• Haemophilia is an inherited condition that affects mainly males.
  • A person with haemophilia lacks one essential blood clotting factor.
  • An injection of blood products provides the essential clotting factor to stop the internal bleeding.
When you cut yourself, your body plugs up the wound with a blood clot. One of the essential factors used to form a blood clot - usually Factor VIII or IX - is missing in a person with haemophilia. This means they are prone to bleeding, especially internally.

Long-term effects of haemophilia

Haemophilia can be either mild, moderate or severe, according to the level of clotting factor deficiency. The lack of clotting factor means that people with haemophilia tend to bleed internally into joints and muscles. This can lead to chronic pain and arthritis.

Causes of haemophilia

Haemophilia is rare. It affects approximately 3,000 Australians - mostly men. It is mainly a male disorder because the haemophilia gene is carried on the X chromosome. It is passed on by females who carry the haemophilia gene and by males who have haemophilia. In around 30 per cent of cases, the condition occurs through a gene mutation in either the mother or fetus. This means haemophilia can occur in any family.

Treatment for haemophilia

Infusions (injections) of blood products are needed to stop internal bleeding. These infusions replace the missing clotting factor. They can be administered by a hospital that has an accredited haemophilia centre. Alternately, many people with haemophilia are taught to inject themselves at home

Until recently, treatment involved infusions of blood products only after the bleeding had started. These infusions eased the pain, but couldn’t stop the bleeding into joints. This means many men and boys with haemophilia have developed osteoarthritis, particularly in the hip, knee and ankle. Now all children with severe haemophilia are given preventative treatment with infusions of blood products before they have a bleed. This may mean that many people with haemophilia won’t develop arthritis in the future.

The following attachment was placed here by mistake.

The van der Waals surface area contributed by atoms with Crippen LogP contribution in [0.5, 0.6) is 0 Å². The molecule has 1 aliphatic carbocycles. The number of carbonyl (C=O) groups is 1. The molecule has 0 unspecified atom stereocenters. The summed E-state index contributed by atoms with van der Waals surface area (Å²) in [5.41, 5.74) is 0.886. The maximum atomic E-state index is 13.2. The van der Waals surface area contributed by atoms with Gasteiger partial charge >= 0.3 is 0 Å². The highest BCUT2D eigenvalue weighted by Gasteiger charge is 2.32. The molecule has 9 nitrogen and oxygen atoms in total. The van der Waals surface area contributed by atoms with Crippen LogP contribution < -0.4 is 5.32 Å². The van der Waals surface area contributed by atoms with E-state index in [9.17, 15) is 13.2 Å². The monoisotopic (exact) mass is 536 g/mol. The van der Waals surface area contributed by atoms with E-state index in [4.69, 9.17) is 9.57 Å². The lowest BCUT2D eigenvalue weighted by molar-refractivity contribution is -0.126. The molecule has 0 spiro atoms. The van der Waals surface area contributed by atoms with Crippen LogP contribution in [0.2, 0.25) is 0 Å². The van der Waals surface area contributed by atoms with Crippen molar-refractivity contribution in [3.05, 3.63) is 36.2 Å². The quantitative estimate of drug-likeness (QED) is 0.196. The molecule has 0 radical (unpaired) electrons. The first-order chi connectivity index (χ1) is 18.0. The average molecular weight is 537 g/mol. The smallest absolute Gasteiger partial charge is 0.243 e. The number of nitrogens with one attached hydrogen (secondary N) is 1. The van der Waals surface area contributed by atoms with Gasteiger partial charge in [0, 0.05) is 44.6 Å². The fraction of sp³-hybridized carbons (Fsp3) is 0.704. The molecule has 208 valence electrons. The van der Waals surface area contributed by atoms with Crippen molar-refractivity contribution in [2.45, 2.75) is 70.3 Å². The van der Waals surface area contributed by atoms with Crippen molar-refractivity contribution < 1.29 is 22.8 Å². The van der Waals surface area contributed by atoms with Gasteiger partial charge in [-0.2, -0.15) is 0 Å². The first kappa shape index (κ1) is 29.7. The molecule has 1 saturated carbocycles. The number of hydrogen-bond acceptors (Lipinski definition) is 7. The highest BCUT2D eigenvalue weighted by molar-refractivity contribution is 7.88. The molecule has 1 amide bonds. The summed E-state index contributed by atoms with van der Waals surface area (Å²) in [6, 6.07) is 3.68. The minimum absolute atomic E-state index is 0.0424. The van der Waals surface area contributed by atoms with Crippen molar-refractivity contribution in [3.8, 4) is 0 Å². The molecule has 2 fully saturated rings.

Injured muscles and joints need protection

When people with haemophilia bleed into a muscle or joint, they also need to:
  • Rest the injured area.
  • Apply ice packs to the affected area to reduce the swelling.
  • Wrap bandages around the affected area to further ease swelling.
  • Raise the injured limb, if possible.

Where to get help

  • Your doctor
  • Haemophilia Foundation Australia Tel. 1800 807 173

More information

Blood and blood vessels

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This page has been produced in consultation with and approved by: Haemophilia Foundation Victoria

Last updated: November 2015

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